Naturally Rockford: The CSALC at Angelic Organics: Education for all, organic products for the needy

StoryImage( ‘/Images/Story//Auto-img-112127313931145.jpg’, ‘Photo by Melissa Wangall’, ‘Deb Crockett greets goats at CSALC.’);
StoryImage( ‘/Images/Story//Auto-img-112127318131829.jpg’, ‘Photo by Melissa Wangall’, ‘Youth-built compost box.’);

So much of our current society is isolated, segmented, and prepackaged for convenience. This leads to disconnection from the very thing that sustains us—food. It’s shipped from random places around the world. It’s wax-coated, saran-wrapped, canned, or attractively packaged in landfill-populating materials. The Community Supported Agriculture Learning Center (CSALC) at Angelic Organics offers educational opportunities to reconnect people with the ultimate food source—the land.

Founded in 1998, the CSALC, a non-profit resource center, funded through grants, individual donations, program fees and sales, seeks to renew relationships with the land, farmers, and the community. They do this through a variety of educational and outreach programs that empower people “to create sustainable communities of soils, plants, animals and people through educational, creative, and experiential programs.”

The organization’s primary focus is education through programs like Roots and Wings, an at-risk youth leadership and agro-ecology program.

Deb Crockett, agro-ecology educator and program facilitator, describes the program: “We work with community-based organizations in Rockford, helping the kids to design, plant, tend and harvest from their own organic gardens. The gardens—plus trips to the farm—are the launching pad for learning about health, nutrition, environmental issues, teamwork and solving problems peacefully.”

The kids have been learning how to make compost (through the help of worms), grow gardens, and raise chickens all in an urban setting. Some even sell what they produce, adding to the family income, and teaching them business skills. This is just one of the Learning Center’s programs. Others include: Agro-Ecology Education for Youth, Adults & Families, Technical Assistance for Urban Growers, Skills and Creative Workshops, Oak Savanna Restoration, Food Shed Advocacy and The Food Security Harvest Shares Program, which helps low-income families receive subsidized, organic vegetables and herbs.

The Food Security Harvest Shares Program is a Community Supported Agriculture (CSA) arrangement. In a CSA, a group of subscribers, or shareholders, make a single payment to a farmer at the beginning of the growing season. Then, as the crops are harvested, the farmer delivers a weekly share of herbs and vegetables to a number of drop sites where the shareholders pick up about three-quarters of a bushel of produce per week. Low-income families pay half-price for their share in the Harvest Shares Program, which is subsidized through charitable donations.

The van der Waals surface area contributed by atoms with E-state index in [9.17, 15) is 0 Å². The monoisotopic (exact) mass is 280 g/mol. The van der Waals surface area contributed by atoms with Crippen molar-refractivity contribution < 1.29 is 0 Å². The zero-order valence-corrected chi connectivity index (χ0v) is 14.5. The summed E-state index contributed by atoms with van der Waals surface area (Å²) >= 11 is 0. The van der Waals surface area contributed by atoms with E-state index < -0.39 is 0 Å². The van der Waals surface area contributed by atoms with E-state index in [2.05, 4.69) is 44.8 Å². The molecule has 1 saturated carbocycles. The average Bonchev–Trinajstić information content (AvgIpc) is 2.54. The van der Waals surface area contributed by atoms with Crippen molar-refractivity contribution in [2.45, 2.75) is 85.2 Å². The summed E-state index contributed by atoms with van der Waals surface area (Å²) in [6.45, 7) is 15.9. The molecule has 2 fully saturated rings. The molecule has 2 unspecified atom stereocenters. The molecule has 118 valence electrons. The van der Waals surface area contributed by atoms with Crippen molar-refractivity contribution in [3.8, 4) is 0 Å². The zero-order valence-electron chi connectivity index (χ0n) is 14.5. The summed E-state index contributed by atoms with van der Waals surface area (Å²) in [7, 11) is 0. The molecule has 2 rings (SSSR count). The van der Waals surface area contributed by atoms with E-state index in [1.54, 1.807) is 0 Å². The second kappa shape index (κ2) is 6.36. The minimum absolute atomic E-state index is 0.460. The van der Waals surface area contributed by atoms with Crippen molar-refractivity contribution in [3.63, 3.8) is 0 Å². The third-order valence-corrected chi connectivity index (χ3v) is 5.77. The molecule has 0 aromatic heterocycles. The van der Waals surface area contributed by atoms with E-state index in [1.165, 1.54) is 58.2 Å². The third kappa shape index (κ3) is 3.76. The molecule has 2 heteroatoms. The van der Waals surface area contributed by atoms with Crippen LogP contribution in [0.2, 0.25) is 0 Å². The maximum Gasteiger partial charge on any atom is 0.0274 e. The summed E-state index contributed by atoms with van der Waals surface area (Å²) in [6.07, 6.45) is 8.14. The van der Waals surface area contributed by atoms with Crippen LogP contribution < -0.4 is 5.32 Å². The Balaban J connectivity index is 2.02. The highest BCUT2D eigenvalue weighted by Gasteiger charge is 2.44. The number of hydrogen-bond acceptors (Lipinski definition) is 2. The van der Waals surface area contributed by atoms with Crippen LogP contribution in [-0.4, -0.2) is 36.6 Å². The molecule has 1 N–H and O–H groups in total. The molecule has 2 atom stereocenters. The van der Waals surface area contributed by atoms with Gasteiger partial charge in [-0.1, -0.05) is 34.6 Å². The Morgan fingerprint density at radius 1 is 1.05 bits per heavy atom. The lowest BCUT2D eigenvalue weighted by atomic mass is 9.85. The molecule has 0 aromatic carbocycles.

In 2004, low-income families purchased 24 shares through the program. However, Crockett says, “Between the boxes dedicated directly to individual families, and directed to non-profit organizations who distributed or prepared the vegetables for homeless, near homeless, single moms and abused families, the program surpassed its objective of reaching 60 low income families with fresh produce. In all, we reached more than 114 individuals with fresh produce.” Crocket said, “The number [served by the program] this year will depend on funding.”

The CSALC is also taking steps toward accepting WIC payments and food stamps. The stumbling block is adequate staffing. Crocket said, “We’re hoping to secure money for staffing this spring so we can make this a priority.”

While most of the current drop sites for the Harvest Shares Program are in Chicago, the CSALC intends to expand the scope of the program in Rockford. Crocket said, “We’d love to see Rockford develop as a hub for urban food security: linking farmers, gardeners and consumers together in a way that supports all groups.”

More Info: CSA Learning Center at Angelic Organics, 1547 Rockton Rd., Caledonia, IL 61101; 815-389-8455;

From the July 13-19, 2005, issue

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